More people are talking about treating animals and plants as people. I love this concept! Here are my reasons.

#1 Corporations are people; why not animals and plants as people?

Legally, corporations now have some rights that once were only given to individual human beings. In 2014, Nina Totenberg discussed this on NPR’s Morning Edition. She discussed “When Did Companies Become People? Excavating the Legal Evolution.

In her discussion, Totenberg said, “Are corporations people? The U.S. Supreme Court says they are, at least for some purposes. And in the past four years, the high court has dramatically expanded corporate rights.”

So, a precedent already exists to give non-humans rights that were originally reserved for homo sapiens.

#2 Animals and plants as people – not a new concept

Native peoples of America and other indigenous groups around the world have long viewed other living beings, both animal and plants, as persons. And they’re communicating their viewpoints into organizations, articles, and the courts.

Plants as people

Boyce Upholt wrote a great essay for Emergence Magazine, Saguaro, Free of the Earth. He shares,

“How we fare in the coming years seems to increasingly depend on how willing we are to collaborate—with one another, and with the world’s many other beings. Now, then, may be the time to bring our own laws in line with nature’s.”

And Lorraine Eiler of the Hia-Ced O’odham people, shares her people’s beliefs about the Saguaro Cactus as “more than human beings” in Rights of Nature at the Border. Eiler shows us how climate change and the border wall adversely affect the oasis, Quitobaquito Springs in the Sonoran Desert.

Animals as people

As I said earlier, groups are taking legal action on behalf of animals’ rights “as if” they were people. For instance, the Sauk-Suattle Indians sued Seattle on behalf of the salmon, who are struggling because of dams blocking their passage up local rivers.

Animal rights groups are also asking the courts to give animals rights to what I would call “life, liberty, and the pursuit of happiness.” In 2018, the Animal Legal Defense Fund* filed a lawsuit in Oregon for a horse aptly named Justice, who was badly neglected, resulting in starvation, frostbite and other serious maladies. Yeah, they were suing on behalf of the horse! Read Justice the Horse Sues Abuser.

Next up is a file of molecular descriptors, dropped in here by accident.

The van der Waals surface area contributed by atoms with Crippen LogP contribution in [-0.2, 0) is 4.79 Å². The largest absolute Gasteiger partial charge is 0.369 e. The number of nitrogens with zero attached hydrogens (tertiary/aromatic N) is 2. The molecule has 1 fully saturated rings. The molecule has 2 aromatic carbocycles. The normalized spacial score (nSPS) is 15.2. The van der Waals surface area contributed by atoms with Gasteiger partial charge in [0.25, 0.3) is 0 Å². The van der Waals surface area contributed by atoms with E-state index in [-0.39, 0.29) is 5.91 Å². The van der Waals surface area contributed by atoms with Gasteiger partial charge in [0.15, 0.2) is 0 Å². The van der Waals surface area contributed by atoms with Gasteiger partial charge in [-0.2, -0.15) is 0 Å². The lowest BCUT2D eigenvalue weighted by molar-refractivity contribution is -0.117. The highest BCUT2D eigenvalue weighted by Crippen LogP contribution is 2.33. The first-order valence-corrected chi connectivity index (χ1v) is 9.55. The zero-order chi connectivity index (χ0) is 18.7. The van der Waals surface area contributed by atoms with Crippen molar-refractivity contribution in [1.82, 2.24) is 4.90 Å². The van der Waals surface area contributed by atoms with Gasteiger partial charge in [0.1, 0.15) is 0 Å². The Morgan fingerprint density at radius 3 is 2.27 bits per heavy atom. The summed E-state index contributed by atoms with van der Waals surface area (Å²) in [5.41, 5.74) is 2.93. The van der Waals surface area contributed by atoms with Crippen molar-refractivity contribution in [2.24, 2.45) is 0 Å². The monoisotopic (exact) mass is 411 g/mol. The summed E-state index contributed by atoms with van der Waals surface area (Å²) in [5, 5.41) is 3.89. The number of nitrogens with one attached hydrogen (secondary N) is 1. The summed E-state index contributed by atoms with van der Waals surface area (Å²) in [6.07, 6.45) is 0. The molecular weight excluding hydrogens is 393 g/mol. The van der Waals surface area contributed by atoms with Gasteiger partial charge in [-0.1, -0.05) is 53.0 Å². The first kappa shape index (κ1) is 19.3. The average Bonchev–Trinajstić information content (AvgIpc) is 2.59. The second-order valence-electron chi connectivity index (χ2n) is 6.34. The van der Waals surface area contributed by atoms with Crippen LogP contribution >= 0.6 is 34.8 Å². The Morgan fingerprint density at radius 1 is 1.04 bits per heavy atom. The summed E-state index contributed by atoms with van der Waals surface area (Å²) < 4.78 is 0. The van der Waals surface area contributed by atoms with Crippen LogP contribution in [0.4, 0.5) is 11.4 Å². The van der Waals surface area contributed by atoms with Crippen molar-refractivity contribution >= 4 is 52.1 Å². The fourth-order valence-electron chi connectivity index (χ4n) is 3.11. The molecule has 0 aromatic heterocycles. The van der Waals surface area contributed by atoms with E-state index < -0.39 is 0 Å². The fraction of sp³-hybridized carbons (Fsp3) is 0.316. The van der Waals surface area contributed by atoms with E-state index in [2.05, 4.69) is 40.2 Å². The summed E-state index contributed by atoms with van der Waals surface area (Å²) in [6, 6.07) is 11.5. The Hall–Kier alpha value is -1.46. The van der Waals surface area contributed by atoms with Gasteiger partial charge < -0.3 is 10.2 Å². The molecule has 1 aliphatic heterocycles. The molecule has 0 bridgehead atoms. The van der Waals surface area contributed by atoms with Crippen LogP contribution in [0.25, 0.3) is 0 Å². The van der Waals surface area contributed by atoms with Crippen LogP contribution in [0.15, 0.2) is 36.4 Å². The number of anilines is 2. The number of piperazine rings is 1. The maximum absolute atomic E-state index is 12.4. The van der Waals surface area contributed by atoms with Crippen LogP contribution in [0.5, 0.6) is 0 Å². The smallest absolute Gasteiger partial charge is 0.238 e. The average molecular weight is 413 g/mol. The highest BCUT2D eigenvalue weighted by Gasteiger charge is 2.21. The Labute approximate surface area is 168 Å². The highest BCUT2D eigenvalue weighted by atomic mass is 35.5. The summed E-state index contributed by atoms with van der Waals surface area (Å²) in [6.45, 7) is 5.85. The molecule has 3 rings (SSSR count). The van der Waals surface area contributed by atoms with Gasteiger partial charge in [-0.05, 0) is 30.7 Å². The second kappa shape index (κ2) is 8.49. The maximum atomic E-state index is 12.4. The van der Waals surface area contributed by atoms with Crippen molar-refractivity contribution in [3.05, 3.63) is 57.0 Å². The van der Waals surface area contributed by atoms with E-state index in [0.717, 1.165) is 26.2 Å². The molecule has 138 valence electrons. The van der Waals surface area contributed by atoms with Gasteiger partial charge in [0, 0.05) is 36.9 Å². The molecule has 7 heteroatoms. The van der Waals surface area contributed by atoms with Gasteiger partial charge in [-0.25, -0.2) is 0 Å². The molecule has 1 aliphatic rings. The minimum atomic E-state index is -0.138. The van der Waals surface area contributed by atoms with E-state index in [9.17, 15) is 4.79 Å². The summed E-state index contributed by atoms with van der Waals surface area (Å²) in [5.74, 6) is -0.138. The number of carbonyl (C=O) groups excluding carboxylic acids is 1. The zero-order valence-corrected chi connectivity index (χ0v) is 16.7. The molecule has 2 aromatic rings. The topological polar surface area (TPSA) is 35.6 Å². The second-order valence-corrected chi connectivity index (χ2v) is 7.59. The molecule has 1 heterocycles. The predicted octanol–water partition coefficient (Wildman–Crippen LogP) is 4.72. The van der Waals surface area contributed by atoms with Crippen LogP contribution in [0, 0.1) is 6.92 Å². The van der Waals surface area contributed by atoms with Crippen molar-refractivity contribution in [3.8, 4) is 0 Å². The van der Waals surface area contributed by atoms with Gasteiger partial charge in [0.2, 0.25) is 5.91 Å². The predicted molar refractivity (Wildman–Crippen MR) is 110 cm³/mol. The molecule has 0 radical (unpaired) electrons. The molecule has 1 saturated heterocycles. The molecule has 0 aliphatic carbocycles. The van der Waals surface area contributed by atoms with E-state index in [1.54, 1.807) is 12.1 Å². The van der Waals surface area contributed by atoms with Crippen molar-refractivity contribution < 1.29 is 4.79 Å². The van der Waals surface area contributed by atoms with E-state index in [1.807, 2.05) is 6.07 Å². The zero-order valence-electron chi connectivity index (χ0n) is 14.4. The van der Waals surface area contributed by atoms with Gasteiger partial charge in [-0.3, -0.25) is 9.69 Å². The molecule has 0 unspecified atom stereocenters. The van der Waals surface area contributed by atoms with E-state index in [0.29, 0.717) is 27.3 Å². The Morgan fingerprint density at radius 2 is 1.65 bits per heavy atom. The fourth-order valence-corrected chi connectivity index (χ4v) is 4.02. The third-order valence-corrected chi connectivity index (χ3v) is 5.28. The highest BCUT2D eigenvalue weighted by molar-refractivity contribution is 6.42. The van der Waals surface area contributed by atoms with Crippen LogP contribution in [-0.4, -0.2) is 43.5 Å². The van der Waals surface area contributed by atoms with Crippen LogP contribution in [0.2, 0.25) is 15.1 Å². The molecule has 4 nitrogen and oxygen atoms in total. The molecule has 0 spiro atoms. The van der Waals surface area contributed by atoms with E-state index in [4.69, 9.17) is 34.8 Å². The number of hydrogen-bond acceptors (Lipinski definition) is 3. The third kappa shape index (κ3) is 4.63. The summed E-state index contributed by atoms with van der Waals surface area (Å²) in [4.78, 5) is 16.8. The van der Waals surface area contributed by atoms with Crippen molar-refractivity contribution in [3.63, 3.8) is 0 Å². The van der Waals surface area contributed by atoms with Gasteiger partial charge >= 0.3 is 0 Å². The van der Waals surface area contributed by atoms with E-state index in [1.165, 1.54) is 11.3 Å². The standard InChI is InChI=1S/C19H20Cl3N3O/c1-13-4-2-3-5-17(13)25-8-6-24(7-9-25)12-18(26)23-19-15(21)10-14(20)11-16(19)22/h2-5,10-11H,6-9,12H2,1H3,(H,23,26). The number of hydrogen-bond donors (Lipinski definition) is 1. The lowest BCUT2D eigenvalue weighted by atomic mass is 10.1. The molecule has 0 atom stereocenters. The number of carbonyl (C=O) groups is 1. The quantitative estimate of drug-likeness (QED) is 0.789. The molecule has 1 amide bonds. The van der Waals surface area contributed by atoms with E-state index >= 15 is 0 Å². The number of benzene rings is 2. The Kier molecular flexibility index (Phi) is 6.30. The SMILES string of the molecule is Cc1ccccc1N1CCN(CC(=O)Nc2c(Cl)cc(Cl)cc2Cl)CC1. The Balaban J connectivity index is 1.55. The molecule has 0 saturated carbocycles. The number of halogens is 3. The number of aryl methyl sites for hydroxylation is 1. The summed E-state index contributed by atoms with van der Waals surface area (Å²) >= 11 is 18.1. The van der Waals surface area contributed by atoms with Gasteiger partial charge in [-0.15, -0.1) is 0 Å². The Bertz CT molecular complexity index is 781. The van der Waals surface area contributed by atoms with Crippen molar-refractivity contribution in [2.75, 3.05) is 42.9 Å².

*The Animal Legal Defense Fund gets a 4 -star rating from Charity Navigator.

#3 We already love our animals as people

At least I do. And if you’ve worked with me or read some of my stories, I’ll bet that you, too, already see your own animals as people. And maybe you already talk to your favorite plants. I sure do.

#4 We benefit when we view animals and plants as people

I find life much more interesting when I treat all living beings as sentient. With this mindset, I discover a greater capacity for compassion for all living beings, even humans I disagree with! (I’m working on the human one, though.)

And when I think of the health of the planet, I imagine what the Brazilian Rainforest would say about whether it wants to be burned down to make way for cattle farming. My guess is it’s a no, thank you. If the Rainforest could speak, I imagine it might say,

“My purpose is to help the planet breathe and to be a home for so many species I love. I’m not here to ensure that every human gets as many burgers as they want.”

#5 People are resourceful

We humans tend to get into either/or thinking on so many subjects. But we also have a Creator-given capacity for out-of-the-box creativity.

What if we connect with animals and plants with our hearts and imagine them as people we care for? Then maybe we can find a win-win solution for humans and other living beings. One that allows them and the planet, to thrive. Read my blog, 10 things you can do to increase kindness to animals.

 

5 things animals and plants as people

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